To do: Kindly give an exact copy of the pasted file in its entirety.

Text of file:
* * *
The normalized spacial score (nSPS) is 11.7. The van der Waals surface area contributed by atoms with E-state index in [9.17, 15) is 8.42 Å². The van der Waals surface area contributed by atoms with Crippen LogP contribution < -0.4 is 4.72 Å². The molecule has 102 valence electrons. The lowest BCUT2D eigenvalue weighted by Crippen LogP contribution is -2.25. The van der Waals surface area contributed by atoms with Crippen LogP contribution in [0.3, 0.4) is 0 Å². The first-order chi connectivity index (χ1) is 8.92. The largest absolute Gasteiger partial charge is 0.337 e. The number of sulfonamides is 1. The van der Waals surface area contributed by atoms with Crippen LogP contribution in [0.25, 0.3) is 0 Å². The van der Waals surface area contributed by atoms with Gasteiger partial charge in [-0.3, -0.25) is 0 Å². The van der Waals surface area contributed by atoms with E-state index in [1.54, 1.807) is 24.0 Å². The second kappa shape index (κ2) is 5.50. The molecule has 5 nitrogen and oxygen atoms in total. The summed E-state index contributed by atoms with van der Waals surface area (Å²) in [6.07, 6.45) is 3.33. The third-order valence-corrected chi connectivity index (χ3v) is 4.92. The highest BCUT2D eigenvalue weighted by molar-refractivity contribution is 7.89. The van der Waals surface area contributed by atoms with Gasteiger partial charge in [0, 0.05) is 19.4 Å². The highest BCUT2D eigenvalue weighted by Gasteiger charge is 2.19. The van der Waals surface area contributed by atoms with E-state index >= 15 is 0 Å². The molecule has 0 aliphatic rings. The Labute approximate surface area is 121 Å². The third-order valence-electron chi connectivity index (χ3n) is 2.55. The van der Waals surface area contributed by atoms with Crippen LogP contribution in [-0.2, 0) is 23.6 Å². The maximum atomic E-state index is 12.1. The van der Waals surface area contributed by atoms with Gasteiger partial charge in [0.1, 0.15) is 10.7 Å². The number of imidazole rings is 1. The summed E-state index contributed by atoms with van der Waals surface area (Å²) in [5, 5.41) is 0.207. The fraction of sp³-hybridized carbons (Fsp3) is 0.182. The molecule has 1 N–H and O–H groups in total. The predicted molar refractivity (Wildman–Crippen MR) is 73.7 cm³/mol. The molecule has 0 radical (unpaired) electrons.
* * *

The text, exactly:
The normalized spacial score (nSPS) is 11.7. The van der Waals surface area contributed by atoms with E-state index in [9.17, 15) is 8.42 Å². The van der Waals surface area contributed by atoms with Crippen LogP contribution < -0.4 is 4.72 Å². The molecule has 102 valence electrons. The lowest BCUT2D eigenvalue weighted by Crippen LogP contribution is -2.25. The van der Waals surface area contributed by atoms with Crippen LogP contribution in [0.3, 0.4) is 0 Å². The first-order chi connectivity index (χ1) is 8.92. The largest absolute Gasteiger partial charge is 0.337 e. The number of sulfonamides is 1. The van der Waals surface area contributed by atoms with Crippen LogP contribution in [0.25, 0.3) is 0 Å². The van der Waals surface area contributed by atoms with Gasteiger partial charge in [-0.3, -0.25) is 0 Å². The van der Waals surface area contributed by atoms with E-state index in [1.54, 1.807) is 24.0 Å². The second kappa shape index (κ2) is 5.50. The molecule has 5 nitrogen and oxygen atoms in total. The summed E-state index contributed by atoms with van der Waals surface area (Å²) in [6.07, 6.45) is 3.33. The third-order valence-corrected chi connectivity index (χ3v) is 4.92. The highest BCUT2D eigenvalue weighted by molar-refractivity contribution is 7.89. The van der Waals surface area contributed by atoms with Gasteiger partial charge in [0, 0.05) is 19.4 Å². The highest BCUT2D eigenvalue weighted by Gasteiger charge is 2.19. The van der Waals surface area contributed by atoms with E-state index >= 15 is 0 Å². The molecule has 0 aliphatic rings. The Labute approximate surface area is 121 Å². The third-order valence-electron chi connectivity index (χ3n) is 2.55. The van der Waals surface area contributed by atoms with Crippen LogP contribution in [-0.2, 0) is 23.6 Å². The maximum atomic E-state index is 12.1. The van der Waals surface area contributed by atoms with Gasteiger partial charge in [0.1, 0.15) is 10.7 Å². The number of imidazole rings is 1. The summed E-state index contributed by atoms with van der Waals surface area (Å²) in [5, 5.41) is 0.207. The fraction of sp³-hybridized carbons (Fsp3) is 0.182. The molecule has 1 N–H and O–H groups in total. The predicted molar refractivity (Wildman–Crippen MR) is 73.7 cm³/mol. The molecule has 0 radical (unpaired) electrons.